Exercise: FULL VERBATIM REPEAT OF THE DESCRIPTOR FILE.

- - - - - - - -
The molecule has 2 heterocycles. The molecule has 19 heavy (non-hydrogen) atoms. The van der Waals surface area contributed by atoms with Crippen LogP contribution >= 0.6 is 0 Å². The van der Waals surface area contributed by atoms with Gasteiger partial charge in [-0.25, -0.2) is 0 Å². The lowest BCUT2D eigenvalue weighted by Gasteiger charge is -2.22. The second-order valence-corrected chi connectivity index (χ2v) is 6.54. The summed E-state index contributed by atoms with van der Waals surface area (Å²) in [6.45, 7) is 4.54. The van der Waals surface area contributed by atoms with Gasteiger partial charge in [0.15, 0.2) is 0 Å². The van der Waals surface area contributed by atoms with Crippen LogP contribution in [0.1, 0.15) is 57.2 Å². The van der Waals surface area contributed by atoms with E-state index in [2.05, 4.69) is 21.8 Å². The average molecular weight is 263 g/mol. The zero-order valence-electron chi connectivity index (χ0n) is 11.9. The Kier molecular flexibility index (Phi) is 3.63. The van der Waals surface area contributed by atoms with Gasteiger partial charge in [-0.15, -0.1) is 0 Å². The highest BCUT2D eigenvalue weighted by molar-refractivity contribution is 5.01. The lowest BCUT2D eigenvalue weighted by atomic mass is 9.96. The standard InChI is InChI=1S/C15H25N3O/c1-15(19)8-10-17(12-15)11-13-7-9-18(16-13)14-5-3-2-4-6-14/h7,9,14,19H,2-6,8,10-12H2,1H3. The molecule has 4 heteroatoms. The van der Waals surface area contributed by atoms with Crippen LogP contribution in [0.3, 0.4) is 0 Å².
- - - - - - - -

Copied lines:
The molecule has 2 heterocycles. The molecule has 19 heavy (non-hydrogen) atoms. The van der Waals surface area contributed by atoms with Crippen LogP contribution >= 0.6 is 0 Å². The van der Waals surface area contributed by atoms with Gasteiger partial charge in [-0.25, -0.2) is 0 Å². The lowest BCUT2D eigenvalue weighted by Gasteiger charge is -2.22. The second-order valence-corrected chi connectivity index (χ2v) is 6.54. The summed E-state index contributed by atoms with van der Waals surface area (Å²) in [6.45, 7) is 4.54. The van der Waals surface area contributed by atoms with Gasteiger partial charge in [0.15, 0.2) is 0 Å². The van der Waals surface area contributed by atoms with Crippen LogP contribution in [0.1, 0.15) is 57.2 Å². The van der Waals surface area contributed by atoms with E-state index in [2.05, 4.69) is 21.8 Å². The average molecular weight is 263 g/mol. The zero-order valence-electron chi connectivity index (χ0n) is 11.9. The Kier molecular flexibility index (Phi) is 3.63. The van der Waals surface area contributed by atoms with Gasteiger partial charge in [-0.15, -0.1) is 0 Å². The highest BCUT2D eigenvalue weighted by molar-refractivity contribution is 5.01. The lowest BCUT2D eigenvalue weighted by atomic mass is 9.96. The standard InChI is InChI=1S/C15H25N3O/c1-15(19)8-10-17(12-15)11-13-7-9-18(16-13)14-5-3-2-4-6-14/h7,9,14,19H,2-6,8,10-12H2,1H3. The molecule has 4 heteroatoms. The van der Waals surface area contributed by atoms with Crippen LogP contribution in [0.3, 0.4) is 0 Å².